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    Re: Polarizers and Image Noise

    Quote Originally Posted by revi View Post
    Sorry, I have to disagree wrt reflections in non-metallic surfaces (including water): such reflections are partially polarised, and thus they are affected by a polariser (angle wrt to the sun is irrelevant though). One of the uses of a polarising filter is the removal of reflections on water to see what's under the surface.
    I don't pretend to be an expert on this, but I don't think that's accurate. Glare can easily be removed from water using a polarizer. However, I don't think that's true of reflection, which is not the same as glare at least in the practical application of how the two terms are commonly used. The common generality, which of course is subject to some exceptions to some degree, is as stated in Light: Science and Magic: "If the surface is made of a material that conducts electricity (metal is the most common example), its reflection is likely to be unpolarized" and, thus, will not be affected by a polarizer. Clearly, water is highly conductive of electricity.

    This perhaps explains why the reflection of the boat in the water seems not to have been affected by the polarizer, though I do understand that one could also argue that the polarizer was not placed in the ideal position to make that happen. In the end, though, the real proof of whether a reflection is polarized is whether or not a polarizer removes it. If it does, the reflection was polarized.
    Last edited by Mike Buckley; 26th January 2013 at 11:23 PM.

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    Re: Polarizers and Image Noise

    For the record, I'm ignoring the issue of the noise and am not trying to draw any conclusions about it from these two photos. That's partly because I don't know how much noise to expect in this situation because I don't examine noise at 100% unless I first see it at far lower viewing magnifications. It's also partly because this is not at all a scientific comparison of the same situation with only one variable. We know that one image was shot at -1/3 EV compensation and one wasn't. There is also the difference of exposure because the composition is not the same. The histograms are similar but not the same. Indeed, photographing a boat floating in the water, which makes it impossible to produce the exact same composition even when using a tripod, does complicate the issue.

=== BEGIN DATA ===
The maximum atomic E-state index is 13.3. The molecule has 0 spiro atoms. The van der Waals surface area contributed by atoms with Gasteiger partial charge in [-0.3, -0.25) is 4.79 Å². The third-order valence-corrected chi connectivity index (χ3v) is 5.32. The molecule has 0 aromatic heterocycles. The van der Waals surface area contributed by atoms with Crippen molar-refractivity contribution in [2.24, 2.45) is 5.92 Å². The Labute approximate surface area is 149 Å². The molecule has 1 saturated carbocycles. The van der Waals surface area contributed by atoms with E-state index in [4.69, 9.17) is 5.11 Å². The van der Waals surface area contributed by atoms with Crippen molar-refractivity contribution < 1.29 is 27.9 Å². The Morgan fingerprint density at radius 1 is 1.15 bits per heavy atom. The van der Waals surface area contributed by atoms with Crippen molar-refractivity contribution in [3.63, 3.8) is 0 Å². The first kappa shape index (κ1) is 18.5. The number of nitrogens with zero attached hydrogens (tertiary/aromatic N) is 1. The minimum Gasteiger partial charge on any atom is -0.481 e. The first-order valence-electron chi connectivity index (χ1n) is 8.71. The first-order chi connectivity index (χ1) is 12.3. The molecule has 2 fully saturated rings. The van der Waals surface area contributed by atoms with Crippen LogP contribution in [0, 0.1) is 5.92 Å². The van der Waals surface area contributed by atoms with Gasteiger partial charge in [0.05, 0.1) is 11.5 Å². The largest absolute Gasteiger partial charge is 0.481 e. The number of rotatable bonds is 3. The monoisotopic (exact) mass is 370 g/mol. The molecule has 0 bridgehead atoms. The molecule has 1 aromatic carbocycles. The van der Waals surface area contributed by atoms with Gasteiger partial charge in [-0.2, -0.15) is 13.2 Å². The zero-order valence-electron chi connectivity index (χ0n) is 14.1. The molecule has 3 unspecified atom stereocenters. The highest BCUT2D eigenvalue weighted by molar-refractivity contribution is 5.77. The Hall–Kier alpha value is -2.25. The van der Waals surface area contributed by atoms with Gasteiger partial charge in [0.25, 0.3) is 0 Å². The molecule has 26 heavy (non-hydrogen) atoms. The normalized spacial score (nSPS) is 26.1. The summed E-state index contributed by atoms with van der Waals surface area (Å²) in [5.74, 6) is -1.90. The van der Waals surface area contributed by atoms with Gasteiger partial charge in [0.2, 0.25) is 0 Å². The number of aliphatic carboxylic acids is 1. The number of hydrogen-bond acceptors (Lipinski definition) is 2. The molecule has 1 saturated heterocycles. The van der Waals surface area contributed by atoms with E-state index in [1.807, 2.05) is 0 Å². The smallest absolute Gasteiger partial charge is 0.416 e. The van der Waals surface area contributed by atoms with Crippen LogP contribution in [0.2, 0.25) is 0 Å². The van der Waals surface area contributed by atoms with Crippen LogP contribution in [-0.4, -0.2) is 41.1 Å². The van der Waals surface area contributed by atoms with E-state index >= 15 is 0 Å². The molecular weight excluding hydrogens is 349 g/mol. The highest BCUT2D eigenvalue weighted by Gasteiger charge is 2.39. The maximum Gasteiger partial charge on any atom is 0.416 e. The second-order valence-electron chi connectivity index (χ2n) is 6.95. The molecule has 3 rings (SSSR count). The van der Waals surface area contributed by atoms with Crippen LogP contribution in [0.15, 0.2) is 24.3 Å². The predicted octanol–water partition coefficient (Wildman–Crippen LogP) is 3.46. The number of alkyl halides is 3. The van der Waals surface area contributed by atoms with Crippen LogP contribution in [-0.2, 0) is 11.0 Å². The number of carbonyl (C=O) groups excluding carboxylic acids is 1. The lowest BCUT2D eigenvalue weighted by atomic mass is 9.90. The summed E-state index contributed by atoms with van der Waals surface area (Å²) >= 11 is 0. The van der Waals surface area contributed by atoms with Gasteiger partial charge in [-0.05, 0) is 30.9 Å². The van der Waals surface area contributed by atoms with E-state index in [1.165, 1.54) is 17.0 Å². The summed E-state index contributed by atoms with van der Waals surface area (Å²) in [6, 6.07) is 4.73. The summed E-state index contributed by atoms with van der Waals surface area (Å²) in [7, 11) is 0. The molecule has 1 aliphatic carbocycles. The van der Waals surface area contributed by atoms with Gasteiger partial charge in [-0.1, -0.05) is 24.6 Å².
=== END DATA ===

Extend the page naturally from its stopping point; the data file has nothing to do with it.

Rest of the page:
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    Re: Polarizers and Image Noise

    Quote Originally Posted by revi View Post
    Sorry, I have to disagree wrt reflections in non-metallic surfaces (including water): such reflections are partially polarised,
    and thus they are affected by a polariser (angle wrt to the sun is irrelevant though). One of the uses of a polarising
    filter is the removal of reflections on water to see what's under the surface.

    The glare you mention on a lawn is also composed of individual reflections on leaves, and as such removed (in part) by a polarising filter.

    Note that this only works for reflections on non-metallic surfaces, metallic surfaces do not partially polarise the light. Thus
    the reflection from the metal surface in a mirror is not removed by a polariser, where the reflection on the glass surface is.
    As I understand it a mirror or highly polished metallic surface rotates any incident light through a 180 deg angle of polarisation. So if the incident light is polarised a polarising filter may assist in reducing the reflections from a metallic or mirrored surface. As noted above the metallic surface does not partially polarise light.

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    Re: Polarizers and Image Noise

    The shot with the polarizer has less noise than the straight shot. That is what surprised me. Hence my suggestion that if you reduce the brightest areas slightly the shadows will then become brighter and have less noise.